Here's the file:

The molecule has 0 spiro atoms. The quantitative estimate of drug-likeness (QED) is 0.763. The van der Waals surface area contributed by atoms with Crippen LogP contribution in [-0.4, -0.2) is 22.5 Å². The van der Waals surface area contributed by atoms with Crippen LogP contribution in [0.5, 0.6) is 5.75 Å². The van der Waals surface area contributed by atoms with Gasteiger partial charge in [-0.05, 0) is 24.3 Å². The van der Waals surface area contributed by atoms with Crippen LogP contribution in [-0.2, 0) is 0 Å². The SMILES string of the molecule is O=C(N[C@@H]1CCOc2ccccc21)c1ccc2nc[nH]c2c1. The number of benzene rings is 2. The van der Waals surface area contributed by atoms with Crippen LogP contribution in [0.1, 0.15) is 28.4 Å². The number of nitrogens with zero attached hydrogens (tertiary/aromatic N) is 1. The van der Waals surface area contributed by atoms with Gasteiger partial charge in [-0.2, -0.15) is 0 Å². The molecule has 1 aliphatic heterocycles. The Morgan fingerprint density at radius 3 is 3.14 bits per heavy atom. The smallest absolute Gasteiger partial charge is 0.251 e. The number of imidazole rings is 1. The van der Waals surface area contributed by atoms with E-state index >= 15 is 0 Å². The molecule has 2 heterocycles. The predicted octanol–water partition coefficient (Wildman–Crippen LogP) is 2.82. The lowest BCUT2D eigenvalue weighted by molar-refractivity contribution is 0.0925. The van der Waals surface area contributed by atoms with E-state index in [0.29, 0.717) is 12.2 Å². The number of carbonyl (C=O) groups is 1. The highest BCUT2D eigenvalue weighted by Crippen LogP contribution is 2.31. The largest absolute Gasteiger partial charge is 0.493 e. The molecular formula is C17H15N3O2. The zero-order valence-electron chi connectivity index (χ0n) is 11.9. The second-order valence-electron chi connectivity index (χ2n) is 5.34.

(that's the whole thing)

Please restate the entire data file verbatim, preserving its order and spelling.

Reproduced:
The molecule has 0 spiro atoms. The quantitative estimate of drug-likeness (QED) is 0.763. The van der Waals surface area contributed by atoms with Crippen LogP contribution in [-0.4, -0.2) is 22.5 Å². The van der Waals surface area contributed by atoms with Crippen LogP contribution in [0.5, 0.6) is 5.75 Å². The van der Waals surface area contributed by atoms with Gasteiger partial charge in [-0.05, 0) is 24.3 Å². The van der Waals surface area contributed by atoms with Crippen LogP contribution in [-0.2, 0) is 0 Å². The SMILES string of the molecule is O=C(N[C@@H]1CCOc2ccccc21)c1ccc2nc[nH]c2c1. The number of benzene rings is 2. The van der Waals surface area contributed by atoms with Crippen LogP contribution in [0.1, 0.15) is 28.4 Å². The number of nitrogens with zero attached hydrogens (tertiary/aromatic N) is 1. The van der Waals surface area contributed by atoms with Gasteiger partial charge in [-0.2, -0.15) is 0 Å². The molecule has 1 aliphatic heterocycles. The Morgan fingerprint density at radius 3 is 3.14 bits per heavy atom. The smallest absolute Gasteiger partial charge is 0.251 e. The number of imidazole rings is 1. The van der Waals surface area contributed by atoms with E-state index >= 15 is 0 Å². The molecule has 2 heterocycles. The predicted octanol–water partition coefficient (Wildman–Crippen LogP) is 2.82. The lowest BCUT2D eigenvalue weighted by molar-refractivity contribution is 0.0925. The van der Waals surface area contributed by atoms with E-state index in [0.29, 0.717) is 12.2 Å². The number of carbonyl (C=O) groups is 1. The highest BCUT2D eigenvalue weighted by Crippen LogP contribution is 2.31. The largest absolute Gasteiger partial charge is 0.493 e. The molecular formula is C17H15N3O2. The zero-order valence-electron chi connectivity index (χ0n) is 11.9. The second-order valence-electron chi connectivity index (χ2n) is 5.34.